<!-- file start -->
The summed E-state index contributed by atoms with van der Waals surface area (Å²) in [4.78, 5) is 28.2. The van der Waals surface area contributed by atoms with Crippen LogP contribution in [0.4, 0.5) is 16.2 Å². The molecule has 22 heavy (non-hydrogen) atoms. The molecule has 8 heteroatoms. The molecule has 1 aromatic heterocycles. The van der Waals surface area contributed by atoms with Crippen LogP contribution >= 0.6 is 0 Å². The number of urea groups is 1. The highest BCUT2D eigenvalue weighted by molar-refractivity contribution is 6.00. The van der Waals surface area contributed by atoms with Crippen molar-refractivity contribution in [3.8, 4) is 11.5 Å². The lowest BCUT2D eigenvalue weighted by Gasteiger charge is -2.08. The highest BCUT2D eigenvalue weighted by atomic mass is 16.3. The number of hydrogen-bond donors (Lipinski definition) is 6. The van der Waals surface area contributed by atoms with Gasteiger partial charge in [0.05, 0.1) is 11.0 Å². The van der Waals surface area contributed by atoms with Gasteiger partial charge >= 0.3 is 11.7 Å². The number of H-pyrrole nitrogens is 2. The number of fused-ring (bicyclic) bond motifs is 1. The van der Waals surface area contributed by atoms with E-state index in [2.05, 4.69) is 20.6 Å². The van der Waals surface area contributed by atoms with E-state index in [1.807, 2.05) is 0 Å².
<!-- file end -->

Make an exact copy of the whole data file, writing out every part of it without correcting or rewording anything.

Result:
The summed E-state index contributed by atoms with van der Waals surface area (Å²) in [4.78, 5) is 28.2. The van der Waals surface area contributed by atoms with Crippen LogP contribution in [0.4, 0.5) is 16.2 Å². The molecule has 22 heavy (non-hydrogen) atoms. The molecule has 8 heteroatoms. The molecule has 1 aromatic heterocycles. The van der Waals surface area contributed by atoms with Crippen LogP contribution >= 0.6 is 0 Å². The number of urea groups is 1. The highest BCUT2D eigenvalue weighted by molar-refractivity contribution is 6.00. The van der Waals surface area contributed by atoms with Crippen molar-refractivity contribution in [3.8, 4) is 11.5 Å². The lowest BCUT2D eigenvalue weighted by Gasteiger charge is -2.08. The highest BCUT2D eigenvalue weighted by atomic mass is 16.3. The number of hydrogen-bond donors (Lipinski definition) is 6. The van der Waals surface area contributed by atoms with Gasteiger partial charge in [0.05, 0.1) is 11.0 Å². The van der Waals surface area contributed by atoms with Gasteiger partial charge >= 0.3 is 11.7 Å². The number of H-pyrrole nitrogens is 2. The number of fused-ring (bicyclic) bond motifs is 1. The van der Waals surface area contributed by atoms with E-state index in [2.05, 4.69) is 20.6 Å². The van der Waals surface area contributed by atoms with E-state index in [1.807, 2.05) is 0 Å².